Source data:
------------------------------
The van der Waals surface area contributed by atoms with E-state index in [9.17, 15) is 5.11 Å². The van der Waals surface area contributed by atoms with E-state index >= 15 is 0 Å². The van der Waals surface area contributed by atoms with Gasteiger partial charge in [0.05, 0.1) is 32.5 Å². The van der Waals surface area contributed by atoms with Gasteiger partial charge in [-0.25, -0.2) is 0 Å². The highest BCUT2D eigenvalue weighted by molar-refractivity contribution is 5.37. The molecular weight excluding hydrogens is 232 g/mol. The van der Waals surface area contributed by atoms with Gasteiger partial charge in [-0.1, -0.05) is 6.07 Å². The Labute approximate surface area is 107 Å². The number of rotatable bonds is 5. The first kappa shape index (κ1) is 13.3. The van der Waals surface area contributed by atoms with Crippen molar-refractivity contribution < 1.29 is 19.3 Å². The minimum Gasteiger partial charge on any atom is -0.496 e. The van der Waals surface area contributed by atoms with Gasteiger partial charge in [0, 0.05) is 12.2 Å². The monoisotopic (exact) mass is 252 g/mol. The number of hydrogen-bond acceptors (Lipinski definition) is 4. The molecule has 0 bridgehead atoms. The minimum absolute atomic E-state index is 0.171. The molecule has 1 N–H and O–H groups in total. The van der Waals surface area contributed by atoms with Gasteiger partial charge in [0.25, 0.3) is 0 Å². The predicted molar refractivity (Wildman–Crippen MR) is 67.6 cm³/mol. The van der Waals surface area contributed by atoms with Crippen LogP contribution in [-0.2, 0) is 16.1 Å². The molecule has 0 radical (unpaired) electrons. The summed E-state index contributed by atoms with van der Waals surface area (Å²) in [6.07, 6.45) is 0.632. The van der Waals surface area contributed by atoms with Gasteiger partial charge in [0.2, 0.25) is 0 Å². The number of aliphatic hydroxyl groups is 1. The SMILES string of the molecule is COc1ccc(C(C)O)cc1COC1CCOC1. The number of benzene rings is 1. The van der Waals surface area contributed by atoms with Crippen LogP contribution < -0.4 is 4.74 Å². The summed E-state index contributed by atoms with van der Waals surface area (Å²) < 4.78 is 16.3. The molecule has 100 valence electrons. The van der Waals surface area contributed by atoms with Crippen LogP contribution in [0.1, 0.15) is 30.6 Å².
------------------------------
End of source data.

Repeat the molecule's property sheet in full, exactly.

The van der Waals surface area contributed by atoms with E-state index in [9.17, 15) is 5.11 Å². The van der Waals surface area contributed by atoms with E-state index >= 15 is 0 Å². The van der Waals surface area contributed by atoms with Gasteiger partial charge in [0.05, 0.1) is 32.5 Å². The van der Waals surface area contributed by atoms with Gasteiger partial charge in [-0.25, -0.2) is 0 Å². The highest BCUT2D eigenvalue weighted by molar-refractivity contribution is 5.37. The molecular weight excluding hydrogens is 232 g/mol. The van der Waals surface area contributed by atoms with Gasteiger partial charge in [-0.1, -0.05) is 6.07 Å². The Labute approximate surface area is 107 Å². The number of rotatable bonds is 5. The first kappa shape index (κ1) is 13.3. The van der Waals surface area contributed by atoms with Crippen molar-refractivity contribution < 1.29 is 19.3 Å². The minimum Gasteiger partial charge on any atom is -0.496 e. The van der Waals surface area contributed by atoms with Gasteiger partial charge in [0, 0.05) is 12.2 Å². The monoisotopic (exact) mass is 252 g/mol. The number of hydrogen-bond acceptors (Lipinski definition) is 4. The molecule has 0 bridgehead atoms. The minimum absolute atomic E-state index is 0.171. The molecule has 1 N–H and O–H groups in total. The van der Waals surface area contributed by atoms with Gasteiger partial charge in [0.25, 0.3) is 0 Å². The predicted molar refractivity (Wildman–Crippen MR) is 67.6 cm³/mol. The van der Waals surface area contributed by atoms with Crippen LogP contribution in [-0.2, 0) is 16.1 Å². The molecule has 0 radical (unpaired) electrons. The summed E-state index contributed by atoms with van der Waals surface area (Å²) in [6.07, 6.45) is 0.632. The van der Waals surface area contributed by atoms with Gasteiger partial charge in [0.2, 0.25) is 0 Å². The number of aliphatic hydroxyl groups is 1. The SMILES string of the molecule is COc1ccc(C(C)O)cc1COC1CCOC1. The number of benzene rings is 1. The van der Waals surface area contributed by atoms with Crippen LogP contribution < -0.4 is 4.74 Å². The summed E-state index contributed by atoms with van der Waals surface area (Å²) < 4.78 is 16.3. The molecule has 100 valence electrons. The van der Waals surface area contributed by atoms with Crippen LogP contribution in [0.1, 0.15) is 30.6 Å².